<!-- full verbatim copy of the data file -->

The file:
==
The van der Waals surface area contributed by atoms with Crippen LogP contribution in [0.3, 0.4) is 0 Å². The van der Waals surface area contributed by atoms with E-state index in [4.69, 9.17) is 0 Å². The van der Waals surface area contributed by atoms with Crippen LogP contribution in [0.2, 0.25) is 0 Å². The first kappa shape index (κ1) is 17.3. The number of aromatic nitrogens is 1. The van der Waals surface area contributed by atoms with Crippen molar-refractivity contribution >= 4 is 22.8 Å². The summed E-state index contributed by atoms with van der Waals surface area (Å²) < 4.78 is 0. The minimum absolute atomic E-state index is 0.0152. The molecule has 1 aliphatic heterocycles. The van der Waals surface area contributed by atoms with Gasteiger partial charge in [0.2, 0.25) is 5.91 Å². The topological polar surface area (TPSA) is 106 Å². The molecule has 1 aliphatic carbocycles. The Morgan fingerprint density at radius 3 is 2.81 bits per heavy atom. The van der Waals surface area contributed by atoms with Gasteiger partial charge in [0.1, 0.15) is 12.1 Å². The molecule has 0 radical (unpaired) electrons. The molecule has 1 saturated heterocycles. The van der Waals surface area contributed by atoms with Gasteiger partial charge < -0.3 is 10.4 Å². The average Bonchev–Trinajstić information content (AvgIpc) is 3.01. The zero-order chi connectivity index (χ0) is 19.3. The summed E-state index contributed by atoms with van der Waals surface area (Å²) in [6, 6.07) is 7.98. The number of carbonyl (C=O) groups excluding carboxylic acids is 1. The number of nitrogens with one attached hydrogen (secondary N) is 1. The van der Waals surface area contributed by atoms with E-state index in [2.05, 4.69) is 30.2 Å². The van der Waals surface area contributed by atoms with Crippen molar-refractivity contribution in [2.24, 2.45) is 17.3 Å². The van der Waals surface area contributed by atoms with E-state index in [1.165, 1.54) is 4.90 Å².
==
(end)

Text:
The van der Waals surface area contributed by atoms with Crippen LogP contribution in [0.3, 0.4) is 0 Å². The van der Waals surface area contributed by atoms with E-state index in [4.69, 9.17) is 0 Å². The van der Waals surface area contributed by atoms with Crippen LogP contribution in [0.2, 0.25) is 0 Å². The first kappa shape index (κ1) is 17.3. The number of aromatic nitrogens is 1. The van der Waals surface area contributed by atoms with Crippen molar-refractivity contribution >= 4 is 22.8 Å². The summed E-state index contributed by atoms with van der Waals surface area (Å²) < 4.78 is 0. The minimum absolute atomic E-state index is 0.0152. The molecule has 1 aliphatic heterocycles. The van der Waals surface area contributed by atoms with Gasteiger partial charge in [0.2, 0.25) is 5.91 Å². The topological polar surface area (TPSA) is 106 Å². The molecule has 1 aliphatic carbocycles. The Morgan fingerprint density at radius 3 is 2.81 bits per heavy atom. The van der Waals surface area contributed by atoms with Gasteiger partial charge in [0.1, 0.15) is 12.1 Å². The molecule has 0 radical (unpaired) electrons. The molecule has 1 saturated heterocycles. The van der Waals surface area contributed by atoms with Gasteiger partial charge < -0.3 is 10.4 Å². The average Bonchev–Trinajstić information content (AvgIpc) is 3.01. The zero-order chi connectivity index (χ0) is 19.3. The summed E-state index contributed by atoms with van der Waals surface area (Å²) in [6, 6.07) is 7.98. The number of carbonyl (C=O) groups excluding carboxylic acids is 1. The number of nitrogens with one attached hydrogen (secondary N) is 1. The van der Waals surface area contributed by atoms with E-state index in [2.05, 4.69) is 30.2 Å². The van der Waals surface area contributed by atoms with Crippen molar-refractivity contribution in [2.24, 2.45) is 17.3 Å². The van der Waals surface area contributed by atoms with E-state index in [1.165, 1.54) is 4.90 Å².